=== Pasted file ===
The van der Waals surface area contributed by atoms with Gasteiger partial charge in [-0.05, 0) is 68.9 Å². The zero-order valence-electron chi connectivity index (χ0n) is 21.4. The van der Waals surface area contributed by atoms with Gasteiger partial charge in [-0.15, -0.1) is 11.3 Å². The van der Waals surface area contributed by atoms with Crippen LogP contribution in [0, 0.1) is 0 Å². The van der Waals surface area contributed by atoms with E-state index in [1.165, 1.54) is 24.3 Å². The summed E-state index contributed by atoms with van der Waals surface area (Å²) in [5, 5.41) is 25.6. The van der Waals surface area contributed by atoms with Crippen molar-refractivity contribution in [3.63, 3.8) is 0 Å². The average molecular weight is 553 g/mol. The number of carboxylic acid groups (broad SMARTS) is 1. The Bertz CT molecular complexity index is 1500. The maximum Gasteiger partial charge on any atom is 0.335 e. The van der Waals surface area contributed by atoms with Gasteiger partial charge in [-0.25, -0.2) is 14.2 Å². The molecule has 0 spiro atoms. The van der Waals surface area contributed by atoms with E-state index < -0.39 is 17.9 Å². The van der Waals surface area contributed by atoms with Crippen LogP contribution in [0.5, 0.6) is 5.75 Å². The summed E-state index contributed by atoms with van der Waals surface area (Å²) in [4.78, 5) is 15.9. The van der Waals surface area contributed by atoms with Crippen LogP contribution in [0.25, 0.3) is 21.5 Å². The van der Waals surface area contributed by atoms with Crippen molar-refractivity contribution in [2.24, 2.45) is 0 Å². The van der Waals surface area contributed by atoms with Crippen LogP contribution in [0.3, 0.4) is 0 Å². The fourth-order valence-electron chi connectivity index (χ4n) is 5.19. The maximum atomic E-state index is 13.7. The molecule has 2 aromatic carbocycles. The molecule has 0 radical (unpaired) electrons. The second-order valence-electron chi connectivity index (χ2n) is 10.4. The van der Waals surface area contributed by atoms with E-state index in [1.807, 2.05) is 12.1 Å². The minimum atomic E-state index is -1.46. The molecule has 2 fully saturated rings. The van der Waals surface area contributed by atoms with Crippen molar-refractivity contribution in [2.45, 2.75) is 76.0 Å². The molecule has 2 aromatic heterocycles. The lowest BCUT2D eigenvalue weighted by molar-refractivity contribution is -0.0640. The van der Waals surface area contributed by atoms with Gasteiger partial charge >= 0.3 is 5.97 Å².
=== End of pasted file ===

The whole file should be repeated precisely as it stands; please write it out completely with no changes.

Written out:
The van der Waals surface area contributed by atoms with Gasteiger partial charge in [-0.05, 0) is 68.9 Å². The zero-order valence-electron chi connectivity index (χ0n) is 21.4. The van der Waals surface area contributed by atoms with Gasteiger partial charge in [-0.15, -0.1) is 11.3 Å². The van der Waals surface area contributed by atoms with Crippen LogP contribution in [0, 0.1) is 0 Å². The van der Waals surface area contributed by atoms with E-state index in [1.165, 1.54) is 24.3 Å². The summed E-state index contributed by atoms with van der Waals surface area (Å²) in [5, 5.41) is 25.6. The van der Waals surface area contributed by atoms with Crippen molar-refractivity contribution in [3.63, 3.8) is 0 Å². The average molecular weight is 553 g/mol. The number of carboxylic acid groups (broad SMARTS) is 1. The Bertz CT molecular complexity index is 1500. The maximum Gasteiger partial charge on any atom is 0.335 e. The van der Waals surface area contributed by atoms with Gasteiger partial charge in [-0.25, -0.2) is 14.2 Å². The molecule has 0 spiro atoms. The van der Waals surface area contributed by atoms with E-state index < -0.39 is 17.9 Å². The van der Waals surface area contributed by atoms with Crippen LogP contribution in [0.5, 0.6) is 5.75 Å². The summed E-state index contributed by atoms with van der Waals surface area (Å²) in [4.78, 5) is 15.9. The van der Waals surface area contributed by atoms with Crippen LogP contribution in [0.25, 0.3) is 21.5 Å². The van der Waals surface area contributed by atoms with Crippen molar-refractivity contribution in [2.24, 2.45) is 0 Å². The van der Waals surface area contributed by atoms with Crippen LogP contribution in [0.3, 0.4) is 0 Å². The fourth-order valence-electron chi connectivity index (χ4n) is 5.19. The maximum atomic E-state index is 13.7. The molecule has 2 aromatic carbocycles. The molecule has 0 radical (unpaired) electrons. The second-order valence-electron chi connectivity index (χ2n) is 10.4. The van der Waals surface area contributed by atoms with E-state index in [1.807, 2.05) is 12.1 Å². The minimum atomic E-state index is -1.46. The molecule has 2 fully saturated rings. The van der Waals surface area contributed by atoms with Crippen molar-refractivity contribution in [2.45, 2.75) is 76.0 Å². The molecule has 2 aromatic heterocycles. The lowest BCUT2D eigenvalue weighted by molar-refractivity contribution is -0.0640. The van der Waals surface area contributed by atoms with Gasteiger partial charge >= 0.3 is 5.97 Å².